- October 11, 2018
This semester’s first-year studio led by Brennan Buck focuses on the conception, development, dispersion, and discussion of architecture through the “Possible Mediums” lens. With the first studio meeting critiquing the “napkin sketch,” projects are instead explored and refined through processes of sampling, appropriating, and manipulating existing materials from a range of disciplines. Whilst not beginning with a strictly architectural focus, formal and spatial qualities become increasingly evident as we progress through three projects entitled “Image-Object,” “Section,” and “Plan,” with the latter two forming a direct link to architectural program alongside the continual transition between two and three dimensional visualization.
“Project One – Image-Object” explored perceived notions of three-dimensionality from the implied depth and materiality generated by abstracting a chosen image. Peeling away from working on a singular plane, processes of sampling and manipulation began with relief-like studies to emphasize the image’s volumetric qualities through cutting, layering, and folding. Following these physical studies, a hybrid between a three-dimensional object and an image was constructed through the procedure of image-mapping, a process new to the majority of us, as seen in the variety of questionable and unpredictable results. Based on the digital development of the image-object, we shifted once again from the digital and immaterial realm into the physical, introducing discourse regarding the tectonic and material nature of the object. The departure from the rigorous program required of a typical architectural project was liberating to many as there wasn’t an inherent function, program,
or even justification required – just artistic exploration and creative inference.
“Project Two – In Between” slowly introduced architectural form into the studio, beginning with representation of the section and its key relationships: the seam between the building and the ground plane, the vertical articulation between floors, and distinguishing between solid and void. In a similar vein to the last project, an image was used to generate the initial form of the section as we isolated and drew out key shapes from contours and implied volumetric qualities. Once the form was established and a strategy was developed regarding the nature of the threshold between building and ground, we began to develop and explore how these series of voids and masses could be articulated tectonically. In an atypical design process, seemingly backwards in terms of order of operations (and clearly favoring form over function), a site and mapping of its immediate topography, ecology, cultural character, and materiality was to be developed after reviewing the relationship between the proposed section and its ground conditions. The next and current step, also in reverse order to typical programmatic development, involves form-finding exercises to develop the sections into a dwelling for five occupants within a footprint of 2500-square-feet without losing the sculptural character of our collaged sections. In both projects, we attempt to combat the notions regarding introspective and isolated conception of design as we are encouraged to seek inspiration from a wider body of knowledge – with image and representation being just the start.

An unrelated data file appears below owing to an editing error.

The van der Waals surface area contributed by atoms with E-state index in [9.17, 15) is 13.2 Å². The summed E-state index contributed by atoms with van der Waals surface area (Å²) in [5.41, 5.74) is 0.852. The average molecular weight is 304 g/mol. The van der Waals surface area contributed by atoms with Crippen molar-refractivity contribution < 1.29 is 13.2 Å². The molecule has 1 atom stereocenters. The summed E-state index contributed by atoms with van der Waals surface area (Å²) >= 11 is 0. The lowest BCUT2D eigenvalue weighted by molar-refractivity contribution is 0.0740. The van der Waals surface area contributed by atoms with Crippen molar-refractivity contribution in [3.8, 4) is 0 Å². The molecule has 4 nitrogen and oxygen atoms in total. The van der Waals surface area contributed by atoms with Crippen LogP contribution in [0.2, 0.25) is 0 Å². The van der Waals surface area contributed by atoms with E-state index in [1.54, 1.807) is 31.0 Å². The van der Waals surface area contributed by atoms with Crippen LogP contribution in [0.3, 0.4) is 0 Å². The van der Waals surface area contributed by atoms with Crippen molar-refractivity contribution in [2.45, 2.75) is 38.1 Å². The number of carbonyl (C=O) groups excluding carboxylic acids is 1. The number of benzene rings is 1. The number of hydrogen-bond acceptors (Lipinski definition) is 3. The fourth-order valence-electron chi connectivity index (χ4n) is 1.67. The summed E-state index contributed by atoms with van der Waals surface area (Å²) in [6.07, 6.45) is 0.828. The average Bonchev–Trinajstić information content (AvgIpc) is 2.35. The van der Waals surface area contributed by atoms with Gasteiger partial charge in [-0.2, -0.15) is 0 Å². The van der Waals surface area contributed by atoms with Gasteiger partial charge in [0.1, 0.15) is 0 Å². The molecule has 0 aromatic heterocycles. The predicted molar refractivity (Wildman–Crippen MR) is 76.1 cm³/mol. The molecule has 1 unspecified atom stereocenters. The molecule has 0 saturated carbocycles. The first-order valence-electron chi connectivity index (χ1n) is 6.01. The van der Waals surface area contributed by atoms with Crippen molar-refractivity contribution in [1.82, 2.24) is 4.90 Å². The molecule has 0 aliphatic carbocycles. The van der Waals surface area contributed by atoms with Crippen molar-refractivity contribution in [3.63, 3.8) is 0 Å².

Our final review for the second project will be during midterm week on October 22nd and 23rd, so come and have a look at what we’ve been up to on the 6th floor.